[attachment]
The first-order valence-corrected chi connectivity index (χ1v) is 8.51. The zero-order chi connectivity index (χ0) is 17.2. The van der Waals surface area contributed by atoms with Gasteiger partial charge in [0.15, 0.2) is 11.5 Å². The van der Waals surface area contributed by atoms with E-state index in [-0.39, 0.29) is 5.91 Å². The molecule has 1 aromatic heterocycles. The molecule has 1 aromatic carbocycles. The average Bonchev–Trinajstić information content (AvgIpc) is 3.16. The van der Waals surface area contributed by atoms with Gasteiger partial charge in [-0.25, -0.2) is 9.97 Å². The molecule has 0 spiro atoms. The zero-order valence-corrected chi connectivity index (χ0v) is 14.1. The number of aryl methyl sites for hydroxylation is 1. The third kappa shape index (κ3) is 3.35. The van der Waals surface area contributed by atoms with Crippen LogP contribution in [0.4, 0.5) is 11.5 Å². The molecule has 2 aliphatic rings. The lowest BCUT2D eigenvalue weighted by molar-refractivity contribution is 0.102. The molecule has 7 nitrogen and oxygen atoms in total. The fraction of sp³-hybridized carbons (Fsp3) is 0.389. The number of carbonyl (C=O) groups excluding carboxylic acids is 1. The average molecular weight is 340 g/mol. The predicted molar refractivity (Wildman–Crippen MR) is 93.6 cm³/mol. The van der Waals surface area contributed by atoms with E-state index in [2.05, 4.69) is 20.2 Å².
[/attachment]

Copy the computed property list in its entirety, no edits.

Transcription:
The first-order valence-corrected chi connectivity index (χ1v) is 8.51. The zero-order chi connectivity index (χ0) is 17.2. The van der Waals surface area contributed by atoms with Gasteiger partial charge in [0.15, 0.2) is 11.5 Å². The van der Waals surface area contributed by atoms with E-state index in [-0.39, 0.29) is 5.91 Å². The molecule has 1 aromatic heterocycles. The molecule has 1 aromatic carbocycles. The average Bonchev–Trinajstić information content (AvgIpc) is 3.16. The van der Waals surface area contributed by atoms with Gasteiger partial charge in [-0.25, -0.2) is 9.97 Å². The molecule has 0 spiro atoms. The zero-order valence-corrected chi connectivity index (χ0v) is 14.1. The number of aryl methyl sites for hydroxylation is 1. The third kappa shape index (κ3) is 3.35. The van der Waals surface area contributed by atoms with Crippen LogP contribution in [0.4, 0.5) is 11.5 Å². The molecule has 2 aliphatic rings. The lowest BCUT2D eigenvalue weighted by molar-refractivity contribution is 0.102. The molecule has 7 nitrogen and oxygen atoms in total. The fraction of sp³-hybridized carbons (Fsp3) is 0.389. The number of carbonyl (C=O) groups excluding carboxylic acids is 1. The average molecular weight is 340 g/mol. The predicted molar refractivity (Wildman–Crippen MR) is 93.6 cm³/mol. The van der Waals surface area contributed by atoms with E-state index in [2.05, 4.69) is 20.2 Å².